July 2019
Volume 60, Issue 9
Open Access
ARVO Annual Meeting Abstract  |   July 2019
Reduction of GLUT1 in the BKS.Leprdb/db mouse model of Type 2 diabetes ameliorates retinal pathology and defects in retinal function.
Author Affiliations & Notes
  • Ivy S Samuels
    Research Service, Louis Stokes Cleveland VA Medical Center, Cleveland, Ohio, United States
    Ophthalmic Research, Cole Eye Institute, Cleveland Clinic, Cleveland, Ohio, United States
  • Jacob J Aiello
    Research Service, Louis Stokes Cleveland VA Medical Center, Cleveland, Ohio, United States
  • Timothy D Trobenter
    Research Service, Louis Stokes Cleveland VA Medical Center, Cleveland, Ohio, United States
  • Nicholas C Holoman
    Research Service, Louis Stokes Cleveland VA Medical Center, Cleveland, Ohio, United States
  • Footnotes
    Commercial Relationships   Ivy Samuels, None; Jacob Aiello, None; Timothy Trobenter, None; Nicholas Holoman, None
  • Footnotes
    Support  VA Merit Award I01BX002754 (ISS), a Foundation Fighting Blindness Center Grant, an Unrestricted Award from Research to Prevent Blindness and NIH P30EY025585.
Investigative Ophthalmology & Visual Science July 2019, Vol.60, 5359. doi:
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      Ivy S Samuels, Jacob J Aiello, Timothy D Trobenter, Nicholas C Holoman; Reduction of GLUT1 in the BKS.Leprdb/db mouse model of Type 2 diabetes ameliorates retinal pathology and defects in retinal function.. Invest. Ophthalmol. Vis. Sci. 2019;60(9):5359.

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      © ARVO (1962-2015); The Authors (2016-present)

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Abstract

Purpose : We previously demonstrated that reduction of GLUT1 in a mouse model of Type 1 diabetes (T1D) reduced hallmarks of diabetic retinopathy (DR). While nearly all diabetic patients will develop DR at some point following their diagnosis, 90-95% of diabetic patients have Type 2 rather than T1D. The purpose of this study was to determine if reduction of GLUT1 similarly reduced hallmarks of retinopathy in a mouse model of Type 2 diabetes (T2D).

Methods : The facilitative glucose transporter, GLUT1, is the principal means by which the retina obtains glucose. Glucose transport from the choroid into the RPE via GLUT1 is induced by elevations in extracellular glucose levels. In order to reduce glucose levels in the diabetic retina, we utilized GLUT1+/- mice. Obese, hyperglycemic BKS.Leprdb/db mice were crossed with GLUT1+/- mice to generate a mouse model of Type 2 diabetes with global reduction of GLUT1. Control (BKS.Lepr+/+ or Leprdb/+) and diabetic (BKS.Leprdb/db) GLUT1+/+ and GLUT1+/- mice were analyzed at 8, 16 and 24 weeks of age. GLUT1 expression in the RPE and retina was compared by immunohistochemistry, western blot and qPCR. Retina and RPE function was assessed by dark-adapted and light-adapted strobe flash and dc-ERG. Oxidative stress and inflammation were measured by dihydroethidium staining and qPCR of inflammatory molecules.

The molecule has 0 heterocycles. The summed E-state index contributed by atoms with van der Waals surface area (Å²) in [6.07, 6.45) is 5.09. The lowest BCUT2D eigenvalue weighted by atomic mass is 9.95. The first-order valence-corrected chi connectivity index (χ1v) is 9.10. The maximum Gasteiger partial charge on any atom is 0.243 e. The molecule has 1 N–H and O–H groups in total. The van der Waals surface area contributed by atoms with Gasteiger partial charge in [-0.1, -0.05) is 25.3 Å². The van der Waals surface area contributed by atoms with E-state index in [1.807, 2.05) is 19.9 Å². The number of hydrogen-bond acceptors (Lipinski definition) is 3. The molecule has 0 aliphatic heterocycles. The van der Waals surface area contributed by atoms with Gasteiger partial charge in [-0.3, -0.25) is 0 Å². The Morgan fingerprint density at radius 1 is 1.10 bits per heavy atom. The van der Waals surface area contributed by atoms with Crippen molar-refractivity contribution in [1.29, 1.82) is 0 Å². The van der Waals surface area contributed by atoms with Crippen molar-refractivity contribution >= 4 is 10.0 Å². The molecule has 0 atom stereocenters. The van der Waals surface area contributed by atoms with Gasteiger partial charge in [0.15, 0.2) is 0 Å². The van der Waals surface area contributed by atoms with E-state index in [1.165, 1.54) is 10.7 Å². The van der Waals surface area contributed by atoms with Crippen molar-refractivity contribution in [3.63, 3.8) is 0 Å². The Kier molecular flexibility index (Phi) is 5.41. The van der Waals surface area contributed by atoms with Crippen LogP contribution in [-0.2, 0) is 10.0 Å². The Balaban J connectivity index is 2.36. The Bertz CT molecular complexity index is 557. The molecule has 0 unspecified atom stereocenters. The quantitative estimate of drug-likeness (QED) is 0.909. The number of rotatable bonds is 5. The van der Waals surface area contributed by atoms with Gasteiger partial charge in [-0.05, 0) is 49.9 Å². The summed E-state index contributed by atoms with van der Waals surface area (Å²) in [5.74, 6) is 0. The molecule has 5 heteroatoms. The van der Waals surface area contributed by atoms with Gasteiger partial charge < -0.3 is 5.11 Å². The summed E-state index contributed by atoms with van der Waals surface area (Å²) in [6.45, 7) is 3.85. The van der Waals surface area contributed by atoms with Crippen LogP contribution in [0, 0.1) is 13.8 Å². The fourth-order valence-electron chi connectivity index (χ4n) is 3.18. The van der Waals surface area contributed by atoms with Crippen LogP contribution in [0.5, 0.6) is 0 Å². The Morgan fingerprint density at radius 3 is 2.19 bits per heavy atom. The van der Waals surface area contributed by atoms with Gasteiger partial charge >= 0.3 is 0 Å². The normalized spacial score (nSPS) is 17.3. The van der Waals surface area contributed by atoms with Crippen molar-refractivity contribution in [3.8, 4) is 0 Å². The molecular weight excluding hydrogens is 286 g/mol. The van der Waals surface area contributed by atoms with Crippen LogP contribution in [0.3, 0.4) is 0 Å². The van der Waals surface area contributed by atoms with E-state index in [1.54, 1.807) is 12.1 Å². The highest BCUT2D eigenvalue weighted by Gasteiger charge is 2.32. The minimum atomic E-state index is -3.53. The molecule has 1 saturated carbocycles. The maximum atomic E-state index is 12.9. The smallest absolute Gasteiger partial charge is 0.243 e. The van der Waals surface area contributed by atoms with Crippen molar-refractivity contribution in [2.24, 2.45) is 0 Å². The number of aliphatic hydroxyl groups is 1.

Results : GLUT1 and glucose levels were elevated in the retina of BKS.Leprdb/db;Glut1+/+ mice, while diabetic Glut1+/- mice did not exhibit a significant increase in GLUT1 levels or retinal glucose. The amplitude of a-, b- and c-waves of BKS.Leprdb/db;Glut1+/+ mice were significantly lower than non-diabetic Glut1+/+ mice and diabetic GLUT1+/- mice. Oxidative stress and inflammatory markers were also greater in BKS.Leprdb/db;Glut1+/+ animals as compared to non-diabetic controls and diabetic GLUT1+/- mice.

Conclusions : The reduction of GLUT1 significantly dampened the severity of the defects in retinal function and presence of oxidative stress/inflammation observed in the BKS.Leprdb/db mouse model of T2D. These data complement our findings in the STZ mouse model of T1D and support the hypothesis that hyperglycemia induces the earliest defects in retinal and RPE cell function associated with DR. They further suggest that modulation of glucose transport to the retina via GLUT1 should be investigated as a preventative therapy for DR.

This abstract was presented at the 2019 ARVO Annual Meeting, held in Vancouver, Canada, April 28 - May 2, 2019.

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